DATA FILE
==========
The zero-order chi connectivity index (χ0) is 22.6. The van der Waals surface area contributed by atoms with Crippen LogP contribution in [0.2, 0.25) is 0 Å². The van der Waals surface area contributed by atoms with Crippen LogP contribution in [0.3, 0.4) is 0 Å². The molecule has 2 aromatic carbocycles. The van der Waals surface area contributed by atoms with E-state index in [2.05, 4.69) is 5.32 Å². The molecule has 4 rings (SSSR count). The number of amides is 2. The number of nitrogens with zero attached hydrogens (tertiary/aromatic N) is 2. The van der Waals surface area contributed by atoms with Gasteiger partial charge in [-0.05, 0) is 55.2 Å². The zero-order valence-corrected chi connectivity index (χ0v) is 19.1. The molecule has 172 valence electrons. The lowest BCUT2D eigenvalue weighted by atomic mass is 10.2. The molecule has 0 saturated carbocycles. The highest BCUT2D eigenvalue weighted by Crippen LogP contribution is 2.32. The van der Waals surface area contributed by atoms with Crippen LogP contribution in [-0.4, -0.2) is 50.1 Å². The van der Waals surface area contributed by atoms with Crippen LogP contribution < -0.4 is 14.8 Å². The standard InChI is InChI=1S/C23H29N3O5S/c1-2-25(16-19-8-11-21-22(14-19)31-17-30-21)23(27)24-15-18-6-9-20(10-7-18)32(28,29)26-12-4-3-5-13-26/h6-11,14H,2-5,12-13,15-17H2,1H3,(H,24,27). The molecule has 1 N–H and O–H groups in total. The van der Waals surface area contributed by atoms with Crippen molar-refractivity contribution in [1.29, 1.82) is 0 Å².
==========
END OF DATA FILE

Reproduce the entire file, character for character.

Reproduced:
The zero-order chi connectivity index (χ0) is 22.6. The van der Waals surface area contributed by atoms with Crippen LogP contribution in [0.2, 0.25) is 0 Å². The van der Waals surface area contributed by atoms with Crippen LogP contribution in [0.3, 0.4) is 0 Å². The molecule has 2 aromatic carbocycles. The van der Waals surface area contributed by atoms with E-state index in [2.05, 4.69) is 5.32 Å². The molecule has 4 rings (SSSR count). The number of amides is 2. The number of nitrogens with zero attached hydrogens (tertiary/aromatic N) is 2. The van der Waals surface area contributed by atoms with Gasteiger partial charge in [-0.05, 0) is 55.2 Å². The zero-order valence-corrected chi connectivity index (χ0v) is 19.1. The molecule has 172 valence electrons. The lowest BCUT2D eigenvalue weighted by atomic mass is 10.2. The molecule has 0 saturated carbocycles. The highest BCUT2D eigenvalue weighted by Crippen LogP contribution is 2.32. The van der Waals surface area contributed by atoms with Crippen LogP contribution in [-0.4, -0.2) is 50.1 Å². The van der Waals surface area contributed by atoms with Crippen LogP contribution < -0.4 is 14.8 Å². The standard InChI is InChI=1S/C23H29N3O5S/c1-2-25(16-19-8-11-21-22(14-19)31-17-30-21)23(27)24-15-18-6-9-20(10-7-18)32(28,29)26-12-4-3-5-13-26/h6-11,14H,2-5,12-13,15-17H2,1H3,(H,24,27). The molecule has 1 N–H and O–H groups in total. The van der Waals surface area contributed by atoms with Crippen molar-refractivity contribution in [1.29, 1.82) is 0 Å².